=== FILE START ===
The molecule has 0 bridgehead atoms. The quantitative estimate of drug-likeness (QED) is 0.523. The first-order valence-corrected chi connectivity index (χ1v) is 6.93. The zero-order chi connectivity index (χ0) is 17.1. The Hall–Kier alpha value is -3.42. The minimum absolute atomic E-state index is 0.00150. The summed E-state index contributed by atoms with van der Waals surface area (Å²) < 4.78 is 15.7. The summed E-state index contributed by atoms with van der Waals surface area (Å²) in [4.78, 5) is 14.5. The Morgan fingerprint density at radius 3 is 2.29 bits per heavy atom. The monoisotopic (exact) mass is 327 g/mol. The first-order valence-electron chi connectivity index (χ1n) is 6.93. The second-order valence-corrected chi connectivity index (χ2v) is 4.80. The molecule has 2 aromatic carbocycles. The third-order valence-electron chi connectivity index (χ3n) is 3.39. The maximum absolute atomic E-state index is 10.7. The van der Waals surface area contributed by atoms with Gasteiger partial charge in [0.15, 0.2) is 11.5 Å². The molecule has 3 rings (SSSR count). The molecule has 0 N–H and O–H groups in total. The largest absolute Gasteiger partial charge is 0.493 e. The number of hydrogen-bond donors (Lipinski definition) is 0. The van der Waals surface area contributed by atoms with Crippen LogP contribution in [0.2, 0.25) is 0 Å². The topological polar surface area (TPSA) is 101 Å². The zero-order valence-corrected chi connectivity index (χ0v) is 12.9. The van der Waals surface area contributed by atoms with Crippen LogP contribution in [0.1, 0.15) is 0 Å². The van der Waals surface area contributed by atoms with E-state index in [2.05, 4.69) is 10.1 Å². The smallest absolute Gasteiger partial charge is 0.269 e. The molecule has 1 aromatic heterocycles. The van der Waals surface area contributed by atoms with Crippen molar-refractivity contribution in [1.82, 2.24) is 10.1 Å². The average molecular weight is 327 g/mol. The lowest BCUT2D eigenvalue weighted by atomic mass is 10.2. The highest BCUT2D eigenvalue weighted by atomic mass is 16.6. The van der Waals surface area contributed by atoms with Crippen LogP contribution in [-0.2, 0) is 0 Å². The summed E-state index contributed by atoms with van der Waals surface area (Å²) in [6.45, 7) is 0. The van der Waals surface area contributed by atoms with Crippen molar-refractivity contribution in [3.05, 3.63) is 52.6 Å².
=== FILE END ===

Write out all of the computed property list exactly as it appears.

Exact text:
The molecule has 0 bridgehead atoms. The quantitative estimate of drug-likeness (QED) is 0.523. The first-order valence-corrected chi connectivity index (χ1v) is 6.93. The zero-order chi connectivity index (χ0) is 17.1. The Hall–Kier alpha value is -3.42. The minimum absolute atomic E-state index is 0.00150. The summed E-state index contributed by atoms with van der Waals surface area (Å²) < 4.78 is 15.7. The summed E-state index contributed by atoms with van der Waals surface area (Å²) in [4.78, 5) is 14.5. The Morgan fingerprint density at radius 3 is 2.29 bits per heavy atom. The monoisotopic (exact) mass is 327 g/mol. The first-order valence-electron chi connectivity index (χ1n) is 6.93. The second-order valence-corrected chi connectivity index (χ2v) is 4.80. The molecule has 2 aromatic carbocycles. The third-order valence-electron chi connectivity index (χ3n) is 3.39. The maximum absolute atomic E-state index is 10.7. The van der Waals surface area contributed by atoms with Gasteiger partial charge in [0.15, 0.2) is 11.5 Å². The molecule has 3 rings (SSSR count). The molecule has 0 N–H and O–H groups in total. The largest absolute Gasteiger partial charge is 0.493 e. The number of hydrogen-bond donors (Lipinski definition) is 0. The van der Waals surface area contributed by atoms with Crippen LogP contribution in [0.2, 0.25) is 0 Å². The topological polar surface area (TPSA) is 101 Å². The zero-order valence-corrected chi connectivity index (χ0v) is 12.9. The van der Waals surface area contributed by atoms with Crippen LogP contribution in [0.1, 0.15) is 0 Å². The van der Waals surface area contributed by atoms with E-state index in [2.05, 4.69) is 10.1 Å². The smallest absolute Gasteiger partial charge is 0.269 e. The molecule has 1 aromatic heterocycles. The van der Waals surface area contributed by atoms with Crippen molar-refractivity contribution in [1.82, 2.24) is 10.1 Å². The average molecular weight is 327 g/mol. The lowest BCUT2D eigenvalue weighted by atomic mass is 10.2. The highest BCUT2D eigenvalue weighted by atomic mass is 16.6. The van der Waals surface area contributed by atoms with Crippen LogP contribution in [-0.2, 0) is 0 Å². The summed E-state index contributed by atoms with van der Waals surface area (Å²) in [6.45, 7) is 0. The van der Waals surface area contributed by atoms with Crippen molar-refractivity contribution in [3.05, 3.63) is 52.6 Å².